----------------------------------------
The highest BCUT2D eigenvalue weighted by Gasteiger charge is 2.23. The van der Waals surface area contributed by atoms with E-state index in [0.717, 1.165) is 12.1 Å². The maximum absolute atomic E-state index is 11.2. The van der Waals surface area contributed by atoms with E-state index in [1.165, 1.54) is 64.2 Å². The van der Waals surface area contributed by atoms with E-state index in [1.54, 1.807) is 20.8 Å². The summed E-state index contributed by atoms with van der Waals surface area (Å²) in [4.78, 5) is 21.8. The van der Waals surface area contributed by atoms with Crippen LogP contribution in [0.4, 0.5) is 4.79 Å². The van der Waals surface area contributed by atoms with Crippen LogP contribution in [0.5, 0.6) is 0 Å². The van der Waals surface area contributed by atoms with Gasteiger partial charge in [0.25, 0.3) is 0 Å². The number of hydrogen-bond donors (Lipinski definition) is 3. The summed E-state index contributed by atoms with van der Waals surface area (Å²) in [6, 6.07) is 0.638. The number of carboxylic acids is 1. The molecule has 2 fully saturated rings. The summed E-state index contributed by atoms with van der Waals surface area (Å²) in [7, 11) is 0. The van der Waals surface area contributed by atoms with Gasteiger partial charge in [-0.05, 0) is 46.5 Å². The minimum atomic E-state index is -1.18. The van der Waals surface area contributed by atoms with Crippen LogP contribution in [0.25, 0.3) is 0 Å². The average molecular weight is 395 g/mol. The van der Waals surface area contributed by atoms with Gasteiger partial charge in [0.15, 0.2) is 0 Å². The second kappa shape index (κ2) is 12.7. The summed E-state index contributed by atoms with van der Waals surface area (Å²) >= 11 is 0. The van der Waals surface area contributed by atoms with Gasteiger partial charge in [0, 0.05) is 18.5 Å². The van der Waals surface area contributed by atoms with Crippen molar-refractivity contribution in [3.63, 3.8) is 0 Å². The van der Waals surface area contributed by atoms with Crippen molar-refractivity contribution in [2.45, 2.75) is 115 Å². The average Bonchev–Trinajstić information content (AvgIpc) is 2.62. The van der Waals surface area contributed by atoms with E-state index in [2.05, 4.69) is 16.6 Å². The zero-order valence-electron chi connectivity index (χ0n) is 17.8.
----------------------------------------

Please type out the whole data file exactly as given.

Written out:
The highest BCUT2D eigenvalue weighted by Gasteiger charge is 2.23. The van der Waals surface area contributed by atoms with E-state index in [0.717, 1.165) is 12.1 Å². The maximum absolute atomic E-state index is 11.2. The van der Waals surface area contributed by atoms with E-state index in [1.165, 1.54) is 64.2 Å². The van der Waals surface area contributed by atoms with E-state index in [1.54, 1.807) is 20.8 Å². The summed E-state index contributed by atoms with van der Waals surface area (Å²) in [4.78, 5) is 21.8. The van der Waals surface area contributed by atoms with Crippen LogP contribution in [0.4, 0.5) is 4.79 Å². The van der Waals surface area contributed by atoms with Crippen LogP contribution in [0.5, 0.6) is 0 Å². The van der Waals surface area contributed by atoms with Gasteiger partial charge in [0.25, 0.3) is 0 Å². The number of hydrogen-bond donors (Lipinski definition) is 3. The summed E-state index contributed by atoms with van der Waals surface area (Å²) in [6, 6.07) is 0.638. The number of carboxylic acids is 1. The molecule has 2 fully saturated rings. The summed E-state index contributed by atoms with van der Waals surface area (Å²) in [7, 11) is 0. The van der Waals surface area contributed by atoms with Gasteiger partial charge in [-0.05, 0) is 46.5 Å². The minimum atomic E-state index is -1.18. The van der Waals surface area contributed by atoms with Crippen LogP contribution in [0.25, 0.3) is 0 Å². The average molecular weight is 395 g/mol. The van der Waals surface area contributed by atoms with Gasteiger partial charge in [0.15, 0.2) is 0 Å². The second kappa shape index (κ2) is 12.7. The summed E-state index contributed by atoms with van der Waals surface area (Å²) >= 11 is 0. The van der Waals surface area contributed by atoms with Gasteiger partial charge in [0, 0.05) is 18.5 Å². The van der Waals surface area contributed by atoms with Crippen molar-refractivity contribution in [3.63, 3.8) is 0 Å². The van der Waals surface area contributed by atoms with Crippen molar-refractivity contribution in [2.45, 2.75) is 115 Å². The average Bonchev–Trinajstić information content (AvgIpc) is 2.62. The van der Waals surface area contributed by atoms with E-state index in [2.05, 4.69) is 16.6 Å². The zero-order valence-electron chi connectivity index (χ0n) is 17.8.